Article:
A matter of nature
Development is affected by the interaction
between our genes and our environment
WRITTEN BY YASMIN JASWAL
THE GAP BETWEEN WHAT WEKNOW AND WHAT WE DO
In Canada, fewer than fiveper cent of children at everysocio-economic level are bornwith known limits to theirdevelopment. By school age,more than 20 per cent of childrenare behind their peers in theirphysical, social, language orcognitive development. In otherwords, almost all children are bornwith a strong potential to grow,learn and thrive, and by schoolage many have lost ground.
When children start schooland can’t hold a pencil, followinstructions or get along withother children, they are said tobe “vulnerable.” Not surprisingly,children from lower-incomefamilies are more likely to bevulnerable than children fromhigher-income families. Whatis surprising is that vulnerablechildren also come from middle-and upper-income families inlarge numbers. While the middleclass has a smaller percentage ofvulnerable children overall, theymake up a higher number justbecause of the size of the middleclass in Canada and Alberta.
What this tells us is that nospecific population group canbe exclusively targeted forintervention in the early childhoodyears—either by income, ethnicity,family risk factors or traditionalrisk factors. Vulnerability cutsacross all groups.
Children don’t just grow; they develop.
Children develop through differentexperiences and by changing theirbehaviours accordingly. Each childdevelops in their own time. Thedevelopmental process, which involvesphysical, cognitive, social, language andemotional development, is somethingevery child goes through and is affectedby many factors.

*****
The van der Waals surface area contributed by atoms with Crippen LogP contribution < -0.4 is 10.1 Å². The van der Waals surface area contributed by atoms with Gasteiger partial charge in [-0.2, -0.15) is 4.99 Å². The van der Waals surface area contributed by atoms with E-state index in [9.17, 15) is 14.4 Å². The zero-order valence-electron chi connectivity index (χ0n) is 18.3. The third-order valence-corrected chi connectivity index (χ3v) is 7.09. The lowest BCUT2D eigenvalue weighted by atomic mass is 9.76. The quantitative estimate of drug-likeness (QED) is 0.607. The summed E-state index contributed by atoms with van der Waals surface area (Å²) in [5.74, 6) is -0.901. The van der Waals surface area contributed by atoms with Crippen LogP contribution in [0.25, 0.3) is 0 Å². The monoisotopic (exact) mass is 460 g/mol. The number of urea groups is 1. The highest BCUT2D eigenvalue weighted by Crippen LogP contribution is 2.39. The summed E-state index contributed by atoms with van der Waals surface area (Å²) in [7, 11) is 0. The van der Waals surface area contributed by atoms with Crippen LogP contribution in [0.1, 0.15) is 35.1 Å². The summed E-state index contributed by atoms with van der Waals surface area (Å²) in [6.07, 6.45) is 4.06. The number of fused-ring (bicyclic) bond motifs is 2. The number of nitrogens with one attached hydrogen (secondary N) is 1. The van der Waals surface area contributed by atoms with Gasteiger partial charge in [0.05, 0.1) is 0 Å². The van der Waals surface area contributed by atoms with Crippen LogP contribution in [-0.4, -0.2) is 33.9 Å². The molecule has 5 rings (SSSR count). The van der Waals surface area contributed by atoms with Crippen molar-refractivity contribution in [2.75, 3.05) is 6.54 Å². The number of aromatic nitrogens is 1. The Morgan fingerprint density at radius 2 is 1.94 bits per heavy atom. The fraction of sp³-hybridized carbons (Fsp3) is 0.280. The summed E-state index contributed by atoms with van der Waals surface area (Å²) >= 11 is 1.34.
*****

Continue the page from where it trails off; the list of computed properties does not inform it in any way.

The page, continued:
“It is a natural process, and it is aresilient process,” says Jane Hewes,the associate dean of the Facultyof Education and Social Work atThompson Rivers University in BritishColumbia.
“It also very much is affected and
influenced by the environment that the
child is in.”
The interaction of genes and
environment, the combination of nature
and nurture (also known as epigenetics),
shapes childhood development.
After birth, babies are able torecognize faces, copy others and interactwith their environments from theearliest stages of development.
A child’s genes determine which
traits he is born with, but factors such
as experiences, family income and
relationships with family and friends
determine whether or not some traits
will be activated. Experiences operate
like a signature on the genes, setting up
As a parent (or a caring, supportiveadult in a child’s life) your relationshipwith your child is particularly importantto them, especially during the first fewyears of their life. How responsiveadults interact with children plays arole in how children form and maintainrelationships, control their emotions,think about the world around them andgrow.
Alberta has a number of innovativeprograms for children who are at higherrisk of poor development. The earlierchildren and families are connected tothese programs, the better.
We can help children develop in
healthy ways. Talking with them,
supporting them and giving them a
safe and stable environment can all
lead to stronger development. For
more information, visit MyHealth.
Alberta.ca and search early childhood
development. |a P h o